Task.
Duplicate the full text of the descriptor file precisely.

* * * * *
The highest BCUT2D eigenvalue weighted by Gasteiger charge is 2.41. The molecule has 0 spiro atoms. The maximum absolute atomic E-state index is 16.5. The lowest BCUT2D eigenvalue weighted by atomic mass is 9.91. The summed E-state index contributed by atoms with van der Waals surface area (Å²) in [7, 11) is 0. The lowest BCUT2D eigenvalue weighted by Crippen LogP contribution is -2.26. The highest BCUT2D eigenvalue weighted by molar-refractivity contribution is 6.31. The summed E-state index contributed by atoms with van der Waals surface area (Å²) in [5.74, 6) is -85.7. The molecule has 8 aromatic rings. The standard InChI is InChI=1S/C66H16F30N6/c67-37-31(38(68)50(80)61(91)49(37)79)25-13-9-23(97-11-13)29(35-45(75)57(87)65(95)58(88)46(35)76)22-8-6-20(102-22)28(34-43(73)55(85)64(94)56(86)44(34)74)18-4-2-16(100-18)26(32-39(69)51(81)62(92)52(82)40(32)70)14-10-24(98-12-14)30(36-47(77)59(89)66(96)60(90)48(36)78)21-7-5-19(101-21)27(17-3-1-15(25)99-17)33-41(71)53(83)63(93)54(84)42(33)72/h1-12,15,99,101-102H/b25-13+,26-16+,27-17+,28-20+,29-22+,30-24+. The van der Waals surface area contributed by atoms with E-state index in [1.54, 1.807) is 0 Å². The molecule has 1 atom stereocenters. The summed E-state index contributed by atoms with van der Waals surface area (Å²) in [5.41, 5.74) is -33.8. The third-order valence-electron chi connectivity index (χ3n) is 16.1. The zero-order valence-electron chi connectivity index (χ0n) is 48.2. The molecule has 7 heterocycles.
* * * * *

The highest BCUT2D eigenvalue weighted by Gasteiger charge is 2.41. The molecule has 0 spiro atoms. The maximum absolute atomic E-state index is 16.5. The lowest BCUT2D eigenvalue weighted by atomic mass is 9.91. The summed E-state index contributed by atoms with van der Waals surface area (Å²) in [7, 11) is 0. The lowest BCUT2D eigenvalue weighted by Crippen LogP contribution is -2.26. The highest BCUT2D eigenvalue weighted by molar-refractivity contribution is 6.31. The summed E-state index contributed by atoms with van der Waals surface area (Å²) in [5.74, 6) is -85.7. The molecule has 8 aromatic rings. The standard InChI is InChI=1S/C66H16F30N6/c67-37-31(38(68)50(80)61(91)49(37)79)25-13-9-23(97-11-13)29(35-45(75)57(87)65(95)58(88)46(35)76)22-8-6-20(102-22)28(34-43(73)55(85)64(94)56(86)44(34)74)18-4-2-16(100-18)26(32-39(69)51(81)62(92)52(82)40(32)70)14-10-24(98-12-14)30(36-47(77)59(89)66(96)60(90)48(36)78)21-7-5-19(101-21)27(17-3-1-15(25)99-17)33-41(71)53(83)63(93)54(84)42(33)72/h1-12,15,99,101-102H/b25-13+,26-16+,27-17+,28-20+,29-22+,30-24+. The van der Waals surface area contributed by atoms with E-state index in [1.54, 1.807) is 0 Å². The molecule has 1 atom stereocenters. The summed E-state index contributed by atoms with van der Waals surface area (Å²) in [5.41, 5.74) is -33.8. The third-order valence-electron chi connectivity index (χ3n) is 16.1. The zero-order valence-electron chi connectivity index (χ0n) is 48.2. The molecule has 7 heterocycles.